Pop culture obsessives writing for the pop culture obsessed.

Noam Chomsky has "never heard of Baby Yoda" and has "no thoughts about memes"

Photo: James Leynse (Getty Images), Screenshot: The Mandalorian (Disney+)

Noam Chomsky is renowned for being one of the most important and prolific public intellectuals of our time. Naturally, then, we look to him for opinions on the most pressing issues in the world today, from the dynamics of contemporary global politics and the changing role and influence of the media to prevalent economic policies and, uh, Baby Yoda linguistics.

Eager to gather his thoughts on this last point, Jessica Yu emailed the 90-year-old professor with the hopes that doing so would prompt Chomsky to break his silence on this vital topic.

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Yu tweeted the exchange that followed, which saw her send Chomsky an email regarding the “one subject that currently unites the human race.” Looking to take advantage of the expertise available only from the “father of modern linguistics” himself, Yu wondered when viewers may be able to expect Baby Yoda to “move beyond eye contact and body language as a means of communication” and speak his first words. “As an expert in linguistics, would you be able to offer your considered opinion regarding how Baby Yoda will eventually communicate using language?” Yu asked.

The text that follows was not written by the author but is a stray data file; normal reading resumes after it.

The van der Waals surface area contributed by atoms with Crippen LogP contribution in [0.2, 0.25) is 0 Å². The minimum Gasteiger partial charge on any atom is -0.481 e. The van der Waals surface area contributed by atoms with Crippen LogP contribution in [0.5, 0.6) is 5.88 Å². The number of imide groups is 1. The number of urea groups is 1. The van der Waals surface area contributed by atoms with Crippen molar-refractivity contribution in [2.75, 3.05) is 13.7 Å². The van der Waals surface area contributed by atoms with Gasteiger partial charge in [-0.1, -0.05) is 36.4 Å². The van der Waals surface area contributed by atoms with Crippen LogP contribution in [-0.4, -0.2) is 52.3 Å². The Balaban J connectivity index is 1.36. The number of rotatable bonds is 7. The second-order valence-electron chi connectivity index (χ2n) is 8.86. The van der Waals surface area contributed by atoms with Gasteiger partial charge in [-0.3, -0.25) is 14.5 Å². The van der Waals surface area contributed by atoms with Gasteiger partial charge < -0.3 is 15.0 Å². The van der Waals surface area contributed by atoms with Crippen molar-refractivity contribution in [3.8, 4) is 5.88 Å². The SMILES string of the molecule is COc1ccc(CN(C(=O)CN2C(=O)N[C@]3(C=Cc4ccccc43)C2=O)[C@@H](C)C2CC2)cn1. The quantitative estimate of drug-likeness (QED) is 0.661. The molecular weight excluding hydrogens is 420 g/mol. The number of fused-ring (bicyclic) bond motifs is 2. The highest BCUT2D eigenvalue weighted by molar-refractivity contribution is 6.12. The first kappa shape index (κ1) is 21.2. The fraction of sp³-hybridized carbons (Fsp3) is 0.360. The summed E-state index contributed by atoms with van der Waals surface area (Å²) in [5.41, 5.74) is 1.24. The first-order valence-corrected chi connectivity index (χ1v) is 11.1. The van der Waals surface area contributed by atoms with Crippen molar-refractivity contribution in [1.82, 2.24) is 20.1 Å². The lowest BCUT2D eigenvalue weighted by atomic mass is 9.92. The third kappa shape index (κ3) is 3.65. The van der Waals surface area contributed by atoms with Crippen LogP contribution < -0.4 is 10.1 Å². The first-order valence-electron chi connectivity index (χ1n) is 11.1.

Surprisingly, Chomsky replied with a single sentence: “Never heard of Baby Yoda, I’m afraid.”

Undeterred, Yu followed up again to explain more about what the fictional creature is, hoping to hear if Chomsky thought “ a bipedal alien with opposable thumbs and vocal chords would more likely sign like [the late, “talking” gorilla] Koko or speak?” Likely hoping to get the most out of a possible second answer, she also asked what insight Chomsky may have about Boda’s possible methods of communication and his “thoughts on meme posting more broadly.”

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“Koko didn’t sign, as far as we know,” he responded, not missing a chance to address his long-standing beef with the gorilla. “Her trainer refused to release the relevant evidence. There have been extensive and sophisticated efforts to elicit some language-like behavior from apes, with virtually no success. There are many popular illusions about these matters.”

“No thoughts about memes,” he concluded.

While it’s too bad that Chomsky didn’t have a few thousand words of Boda-related theory ready to complement the green tyke’s recent anatomical survey, it’s pretty great that he responded to Yu at all. The first exchange seems like pure courtesy—a nice, quick note—but we can only imagine the second, longer reply was spurred by a need to once again clear up “popular illusions” about Koko and her scientist pals. Whatever the reason, be thankful that we now know what Chomsky isn’t interested in (Baby Yoda; memes; clout-chasing, fake-ass gorillas) and please, do no send him any more follow-ups on these topics.

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About the author

Reid McCarter

Contributor, The A.V. Club. Reid's a writer and editor who has appeared at GQ, Playboy, and Paste. He also co-created and writes for videogame sites Bullet Points Monthly and Digital Love Child.